her eyes

Although it doesn’t feel right to my body, dawn is here. Plate glass windows and the annoying din of airport announcements shatter the calm light that filters through low, New Jersey clouds.

Last night I left my mother, kissed her tissue-paper cheek and rubbed her white, mink-like hair atop a head that seems impossibly large for her frail body. She’s thinner than I’ve ever seen her—too thin, I think—eating bird-like portions throughout the day and never feeling fully satisfied, stuck in the craw of a hungry mind obsessed with food. She incessantly fiddles and fumbles with cuffs and collars, napkins and newspapers, scratches sores into her face in the absence of the latex and cotton gloves she must wear around the clock to prevent the self-inflicted wounds. Her pretty eyes are that of an ancient soul: milky and weeping, set into thin, red, chapped skin the texture of bark or beef jerky.

I didn’t say goodbye, just goodnight, but I felt she knew I was leaving, her eyes that of a worried child staring out from a drawn face. These trips kill me: so great to see her, yet heartbreaking to note her decline, torturous to let go not knowing if I’ll ever see her again.

Yesterday, my sister took me boogie boarding off Coronado Island. I’d never tried it before and it agreed with me—a rekindling with my beloved Pacific since having left it for the first time eleven years ago. A few years back, when Mom was eighty, Caron had waded into the same sea holding Mom's hand, put her on a board of her own and shoved her onto the crest of a wave. This year Mom stood tentatively—trembling slightly—in a few inches of surf propped up by two daughters, her arthritic knock knees touching in an unnatural way painful to watch.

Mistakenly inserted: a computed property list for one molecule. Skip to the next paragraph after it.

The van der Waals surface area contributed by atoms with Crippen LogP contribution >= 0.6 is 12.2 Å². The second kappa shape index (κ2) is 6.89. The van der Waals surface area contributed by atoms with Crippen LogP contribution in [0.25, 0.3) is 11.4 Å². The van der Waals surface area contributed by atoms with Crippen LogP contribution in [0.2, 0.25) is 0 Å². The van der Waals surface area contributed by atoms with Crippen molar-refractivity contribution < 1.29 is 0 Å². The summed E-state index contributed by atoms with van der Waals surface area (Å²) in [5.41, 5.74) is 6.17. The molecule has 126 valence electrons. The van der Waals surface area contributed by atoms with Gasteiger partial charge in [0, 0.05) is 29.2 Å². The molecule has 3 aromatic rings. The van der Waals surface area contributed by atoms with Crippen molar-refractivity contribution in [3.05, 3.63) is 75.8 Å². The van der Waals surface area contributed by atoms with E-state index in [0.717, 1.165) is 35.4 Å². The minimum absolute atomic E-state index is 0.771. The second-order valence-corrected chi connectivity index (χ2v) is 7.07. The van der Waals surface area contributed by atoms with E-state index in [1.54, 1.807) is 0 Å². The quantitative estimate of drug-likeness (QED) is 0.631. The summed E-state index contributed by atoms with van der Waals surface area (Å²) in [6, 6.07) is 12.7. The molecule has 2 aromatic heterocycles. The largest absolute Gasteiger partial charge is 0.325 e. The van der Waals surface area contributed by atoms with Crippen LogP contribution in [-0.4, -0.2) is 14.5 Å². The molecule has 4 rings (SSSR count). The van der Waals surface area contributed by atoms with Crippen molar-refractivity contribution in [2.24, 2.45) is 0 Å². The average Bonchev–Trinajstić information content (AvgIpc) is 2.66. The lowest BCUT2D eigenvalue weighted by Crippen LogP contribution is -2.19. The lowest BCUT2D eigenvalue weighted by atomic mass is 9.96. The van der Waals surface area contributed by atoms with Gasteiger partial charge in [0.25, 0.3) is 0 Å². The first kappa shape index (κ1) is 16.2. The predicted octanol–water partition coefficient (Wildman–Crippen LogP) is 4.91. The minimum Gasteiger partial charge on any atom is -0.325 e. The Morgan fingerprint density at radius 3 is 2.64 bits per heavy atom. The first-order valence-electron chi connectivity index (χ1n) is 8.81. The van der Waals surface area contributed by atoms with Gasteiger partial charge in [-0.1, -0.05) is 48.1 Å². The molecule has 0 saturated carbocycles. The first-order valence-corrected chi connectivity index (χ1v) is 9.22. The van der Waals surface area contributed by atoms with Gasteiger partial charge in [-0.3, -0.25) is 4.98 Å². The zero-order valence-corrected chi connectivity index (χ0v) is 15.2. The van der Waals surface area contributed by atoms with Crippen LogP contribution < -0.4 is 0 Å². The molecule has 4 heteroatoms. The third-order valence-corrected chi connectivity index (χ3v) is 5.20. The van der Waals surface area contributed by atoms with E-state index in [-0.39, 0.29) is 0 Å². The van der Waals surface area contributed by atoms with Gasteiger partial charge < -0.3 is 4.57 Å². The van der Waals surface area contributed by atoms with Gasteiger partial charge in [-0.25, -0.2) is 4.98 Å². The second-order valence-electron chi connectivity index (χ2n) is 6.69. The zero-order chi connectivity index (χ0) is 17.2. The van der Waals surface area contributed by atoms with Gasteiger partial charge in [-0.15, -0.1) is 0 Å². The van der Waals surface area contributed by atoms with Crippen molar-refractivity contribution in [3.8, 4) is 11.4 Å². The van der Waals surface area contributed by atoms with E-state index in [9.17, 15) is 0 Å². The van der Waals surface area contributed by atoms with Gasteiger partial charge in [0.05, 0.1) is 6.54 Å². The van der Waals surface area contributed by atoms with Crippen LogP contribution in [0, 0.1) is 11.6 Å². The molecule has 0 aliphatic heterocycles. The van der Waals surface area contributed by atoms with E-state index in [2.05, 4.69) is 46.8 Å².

I wonder if this might’ve been the last time I’d walk Mom on the beach, or down the block stopping to look at the neighborhood’s flowering shrubs and gnarled trees perhaps as old as she. Would it be the last time I’d tuck her into bed, sit with my arms around her or hold her frail hand and look into her loving eyes?

Now, the sky is a bright blanket of clouds and the gate is full of strangers plugged into their electronics, napping on each other’s shoulders, eating breakfast sandwiches with sodas and slurping down designer coffees. I’m tired and eager to see my boys: Calvin, Michael, and Rudy. Mom is home asleep between purple sheets under a purple cover inside the purple walls of her room. And when she wakes up I won’t be there to hug her, but hopefully she won’t remember enough to spark sadness in her eyes.


  1. There's nothing more melancholy than leaving. I'm glad that you had this time with your family, though, glad that you swam and surfed in the beautiful Pacific.

  2. The circle of life. We take care of our children and then our children take care of us. It's sad, but beautiful.

  3. I'm wondering if you have heard the song by Liz Longley "Unraveling"? It might speak to you.

  4. no malinda but i will look for it. xo